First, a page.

Epidemiology and Transmission

Yellow fever, a form of hemorrhagic fever, is an acute infectious disease that is endemic in sub-Saharan Africa, Central, and South America. Yellow fever is caused by a flavivirus that is spread by the Aedes aegypti mosquito. These mosquitoes thrive, live, and breed in any standing water. Yellow fever causes 200,000 infections and 30,000 deaths every year, with nearly 90% of these occurring in Africa. Nearly a billion people live within an area of the world where the disease is commonplace.

The cause of yellow fever was not known until the turn of last century. Most of those discoveries were found due to building of the Panama Canal, during which many Americans became infected with the disease. Prior to this, the spread was increased as many people would leave the Southern hemispheres and return to mosquito dominated areas. Once the infected returned to their homes, local mosquitos could become carriers of the disease and begin to infect other humans. The last major outbreak of yellow fever within the United States was an 1888 epidemic in Jacksonville, Florida.  Assuming the disease was contagious human to human; they isolated the sick but did nothing to control the mosquito population. In the modern era, epidemics of yellow fever occur most commonly when infected people introduce the virus into heavily populated areas with high mosquito density and where most people have little or no immunity.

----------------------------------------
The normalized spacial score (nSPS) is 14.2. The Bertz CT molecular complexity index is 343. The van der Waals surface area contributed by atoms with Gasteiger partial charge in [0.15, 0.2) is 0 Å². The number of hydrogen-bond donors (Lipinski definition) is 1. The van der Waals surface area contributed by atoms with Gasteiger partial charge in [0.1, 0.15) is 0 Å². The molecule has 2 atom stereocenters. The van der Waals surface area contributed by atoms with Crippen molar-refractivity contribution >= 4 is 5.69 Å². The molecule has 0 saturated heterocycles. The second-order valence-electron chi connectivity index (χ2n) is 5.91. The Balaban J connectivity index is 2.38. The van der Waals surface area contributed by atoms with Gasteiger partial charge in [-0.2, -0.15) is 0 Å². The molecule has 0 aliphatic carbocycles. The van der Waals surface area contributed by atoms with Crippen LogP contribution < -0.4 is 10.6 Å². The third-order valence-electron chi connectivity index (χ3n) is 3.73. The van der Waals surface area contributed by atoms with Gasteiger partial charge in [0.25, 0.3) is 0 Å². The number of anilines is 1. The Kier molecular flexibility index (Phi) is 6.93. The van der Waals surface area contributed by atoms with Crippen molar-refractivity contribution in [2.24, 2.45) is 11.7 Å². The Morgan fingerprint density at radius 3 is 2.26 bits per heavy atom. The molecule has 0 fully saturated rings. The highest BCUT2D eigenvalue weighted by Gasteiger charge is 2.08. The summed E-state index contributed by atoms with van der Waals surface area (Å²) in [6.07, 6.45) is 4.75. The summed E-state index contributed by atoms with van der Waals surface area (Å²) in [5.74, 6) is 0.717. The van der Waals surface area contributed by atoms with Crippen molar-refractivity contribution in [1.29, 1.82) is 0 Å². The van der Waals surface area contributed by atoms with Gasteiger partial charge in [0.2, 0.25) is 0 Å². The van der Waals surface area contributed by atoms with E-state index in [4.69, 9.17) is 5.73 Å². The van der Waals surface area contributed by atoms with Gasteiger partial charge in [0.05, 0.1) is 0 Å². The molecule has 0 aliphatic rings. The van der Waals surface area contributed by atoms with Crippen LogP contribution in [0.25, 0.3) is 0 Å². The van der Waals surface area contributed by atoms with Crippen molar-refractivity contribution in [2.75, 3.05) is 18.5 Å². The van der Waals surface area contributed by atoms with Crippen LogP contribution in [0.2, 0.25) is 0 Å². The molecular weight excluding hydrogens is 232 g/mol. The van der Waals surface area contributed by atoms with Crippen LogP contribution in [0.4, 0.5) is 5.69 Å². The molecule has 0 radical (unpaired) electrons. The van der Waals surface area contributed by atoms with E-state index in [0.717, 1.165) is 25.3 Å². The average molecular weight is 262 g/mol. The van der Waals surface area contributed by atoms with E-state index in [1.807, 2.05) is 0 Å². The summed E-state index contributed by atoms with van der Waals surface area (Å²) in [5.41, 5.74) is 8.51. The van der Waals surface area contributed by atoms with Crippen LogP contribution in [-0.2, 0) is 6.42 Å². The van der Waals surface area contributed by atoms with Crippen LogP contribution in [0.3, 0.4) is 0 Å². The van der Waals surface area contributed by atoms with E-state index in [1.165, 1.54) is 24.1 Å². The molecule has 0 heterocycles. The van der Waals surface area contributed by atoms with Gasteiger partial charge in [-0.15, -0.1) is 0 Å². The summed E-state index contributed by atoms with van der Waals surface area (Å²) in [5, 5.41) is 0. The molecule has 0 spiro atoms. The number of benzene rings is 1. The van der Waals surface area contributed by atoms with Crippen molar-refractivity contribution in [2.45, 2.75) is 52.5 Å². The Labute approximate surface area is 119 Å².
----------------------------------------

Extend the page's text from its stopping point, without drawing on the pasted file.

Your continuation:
When a mosquito bites a human or monkey infected with yellow fever, the virus enters the mosquito’s bloodstream and settles in the salivary glands. When the infected mosquito bites another human/monkey, the virus then enters the host’s bloodstream, where it may cause an array of symptoms. In mild cases, yellow fever causes fever, headache, nausea and vomiting. But yellow fever can become more serious, causing heart, liver and kidney problems along with hemorrhaging. Up to 50 percent of people with the more severe form of yellow fever die of the disease.


In its mildest form, yellow fever is a self-limited infection. The incubation period for yellow fever is three to six days. Initial symptoms in the acute phase include sudden onset of fever and headache without other symptoms. After this, the infection is followed by a remission or recovery phase lasting up to 48 hours.  Many patients have an uneventful recovery, but in approximately 15% of infected persons, the illness recurs in more severe (toxic) form within 48 hours following the acute and recovery phases.